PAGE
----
1. Bridging the Gap
The AIA’s Regional/Urban Design Assistance Team (RUDAT) helps communities thrive in the face of economic downturns, unfocused suburban growth, environmental concerns, gridlock, and other snarls. The team is in Corpus Christi, Texas, (Aug. 14–18) this time to assess the iconic Harbor Bridge’s realignment, which will improve traffic interchanges in the area and also offer new opportunities to create public space, waterfront access, and programming. Learn more about past AIA RUDATs at aia.org/liv_rudat.

2. Space Is the Place
Title-creep aside, the report titled “Architecture for Sustained Climate Monitoring from Space,” issued by the Global Climate Observing System and the World Meteorological Organization, really is about architecture—in that systematic, collaborative design sort of way. It’s the 30,000-foot view (literally) of community resilience that outlines the predictive power of observation, which informs how communities can prepare for the worst while not compromising what makes them livable. The report and other topics will be the subject of the 2014 Climate Symposium in Darmstadt, Germany (Oct. 13–17). Learn more at theclimatesymposium2014.com.

3. Peak Resilience
Two summits at the 2014 Greenbuild International Conference and Expo in New Orleans (Oct. 22–24) will bring issues centered on community resilience and public health into sharper focus: Affordable Homes and Sustainable Communities, and Materials and Human Health. Their joint goal? Expediting economic, social, and ecological health in design and in the products that we all use. Learn more at greenbuildexpo.com.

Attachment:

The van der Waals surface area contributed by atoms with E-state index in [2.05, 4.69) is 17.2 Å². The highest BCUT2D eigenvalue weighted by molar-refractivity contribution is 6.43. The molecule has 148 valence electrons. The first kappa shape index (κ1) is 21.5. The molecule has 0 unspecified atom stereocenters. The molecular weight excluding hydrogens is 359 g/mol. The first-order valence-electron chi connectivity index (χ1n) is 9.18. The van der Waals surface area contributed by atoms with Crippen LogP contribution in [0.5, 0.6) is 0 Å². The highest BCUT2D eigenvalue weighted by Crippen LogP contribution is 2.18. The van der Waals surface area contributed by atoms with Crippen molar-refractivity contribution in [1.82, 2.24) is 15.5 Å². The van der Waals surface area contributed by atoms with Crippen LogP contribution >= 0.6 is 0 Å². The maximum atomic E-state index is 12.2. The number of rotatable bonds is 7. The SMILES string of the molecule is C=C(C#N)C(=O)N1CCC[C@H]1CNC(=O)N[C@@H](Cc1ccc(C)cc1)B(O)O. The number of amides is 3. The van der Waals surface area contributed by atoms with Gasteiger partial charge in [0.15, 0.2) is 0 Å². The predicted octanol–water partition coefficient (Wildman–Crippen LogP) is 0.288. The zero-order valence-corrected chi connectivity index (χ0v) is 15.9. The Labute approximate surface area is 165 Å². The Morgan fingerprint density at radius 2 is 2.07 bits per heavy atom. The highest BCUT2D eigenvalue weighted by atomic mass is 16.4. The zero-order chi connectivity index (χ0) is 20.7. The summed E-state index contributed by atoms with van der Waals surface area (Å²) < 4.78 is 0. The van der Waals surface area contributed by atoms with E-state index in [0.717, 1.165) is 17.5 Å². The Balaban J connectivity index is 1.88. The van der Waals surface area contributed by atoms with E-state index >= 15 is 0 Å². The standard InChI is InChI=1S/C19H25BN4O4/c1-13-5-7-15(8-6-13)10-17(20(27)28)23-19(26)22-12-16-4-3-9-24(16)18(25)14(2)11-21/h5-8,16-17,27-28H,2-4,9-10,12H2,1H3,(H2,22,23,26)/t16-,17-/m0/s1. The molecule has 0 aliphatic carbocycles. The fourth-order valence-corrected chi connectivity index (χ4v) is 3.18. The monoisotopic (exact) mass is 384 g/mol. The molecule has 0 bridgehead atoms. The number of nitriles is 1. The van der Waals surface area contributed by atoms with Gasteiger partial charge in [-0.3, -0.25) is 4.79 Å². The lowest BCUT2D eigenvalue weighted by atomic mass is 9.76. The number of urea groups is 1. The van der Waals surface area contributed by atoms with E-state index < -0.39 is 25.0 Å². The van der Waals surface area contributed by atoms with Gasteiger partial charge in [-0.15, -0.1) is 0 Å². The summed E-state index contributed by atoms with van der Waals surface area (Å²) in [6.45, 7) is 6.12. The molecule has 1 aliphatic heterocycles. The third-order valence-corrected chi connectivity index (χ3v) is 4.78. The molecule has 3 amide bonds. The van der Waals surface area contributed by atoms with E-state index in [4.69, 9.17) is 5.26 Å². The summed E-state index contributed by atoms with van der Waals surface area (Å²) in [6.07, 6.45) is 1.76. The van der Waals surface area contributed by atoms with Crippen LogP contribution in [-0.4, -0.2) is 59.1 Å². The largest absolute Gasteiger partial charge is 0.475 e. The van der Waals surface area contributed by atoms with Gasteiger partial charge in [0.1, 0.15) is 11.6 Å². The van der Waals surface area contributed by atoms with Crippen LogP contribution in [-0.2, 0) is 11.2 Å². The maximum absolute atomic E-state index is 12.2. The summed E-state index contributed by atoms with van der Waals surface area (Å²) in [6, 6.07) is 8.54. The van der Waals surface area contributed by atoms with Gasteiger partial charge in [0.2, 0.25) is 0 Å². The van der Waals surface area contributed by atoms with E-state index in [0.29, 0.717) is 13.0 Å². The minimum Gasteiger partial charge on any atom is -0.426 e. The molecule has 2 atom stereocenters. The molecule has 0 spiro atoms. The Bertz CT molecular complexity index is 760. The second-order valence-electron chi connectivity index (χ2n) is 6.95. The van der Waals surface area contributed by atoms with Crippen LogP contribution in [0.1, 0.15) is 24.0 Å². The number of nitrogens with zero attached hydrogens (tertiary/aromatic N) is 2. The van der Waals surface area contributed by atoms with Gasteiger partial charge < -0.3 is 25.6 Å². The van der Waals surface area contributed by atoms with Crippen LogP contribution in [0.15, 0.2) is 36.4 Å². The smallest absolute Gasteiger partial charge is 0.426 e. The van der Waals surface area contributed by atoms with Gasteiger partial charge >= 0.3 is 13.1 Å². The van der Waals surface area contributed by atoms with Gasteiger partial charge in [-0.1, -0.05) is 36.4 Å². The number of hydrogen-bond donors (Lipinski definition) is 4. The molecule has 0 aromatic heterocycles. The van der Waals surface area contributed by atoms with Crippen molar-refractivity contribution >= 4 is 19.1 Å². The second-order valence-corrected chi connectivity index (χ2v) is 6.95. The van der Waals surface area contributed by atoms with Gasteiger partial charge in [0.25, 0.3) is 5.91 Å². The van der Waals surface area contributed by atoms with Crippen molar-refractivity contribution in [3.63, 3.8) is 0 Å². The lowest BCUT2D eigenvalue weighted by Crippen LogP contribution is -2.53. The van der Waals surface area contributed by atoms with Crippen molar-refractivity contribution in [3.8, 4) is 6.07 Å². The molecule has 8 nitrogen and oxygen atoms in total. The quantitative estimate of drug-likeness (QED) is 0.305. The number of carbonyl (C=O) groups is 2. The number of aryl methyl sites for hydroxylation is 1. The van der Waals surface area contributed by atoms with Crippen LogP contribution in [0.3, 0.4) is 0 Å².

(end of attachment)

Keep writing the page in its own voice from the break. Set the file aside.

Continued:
4. Protecting the Polity
The third annual UNITAR-Yale Conference on Environmental Governance and Democracy, at Yale University (Sept. 5–7), centers on human rights and ecology, and draws together policy and science experts for what organizers are calling “the future climate change regime.” Sponsored by the United Nations Institute for Training and Research, the event’s proceedings will contribute to the forthcoming report of the U.N. Independent Expert on human rights and the environment, available in 2015. Learn more at unitar.org.

5. WHO Says?
The World Health Organization (WHO), which directs and coordinates health issues within the United Nations, has long advocated for community resilience as a platform to improve public health. To that end, its Conference on Health and Climate (Aug. 27–29) in Geneva will focus on combating climate change by identifying health benefits associated with reducing greenhouse gas emissions. Learn more at who.int.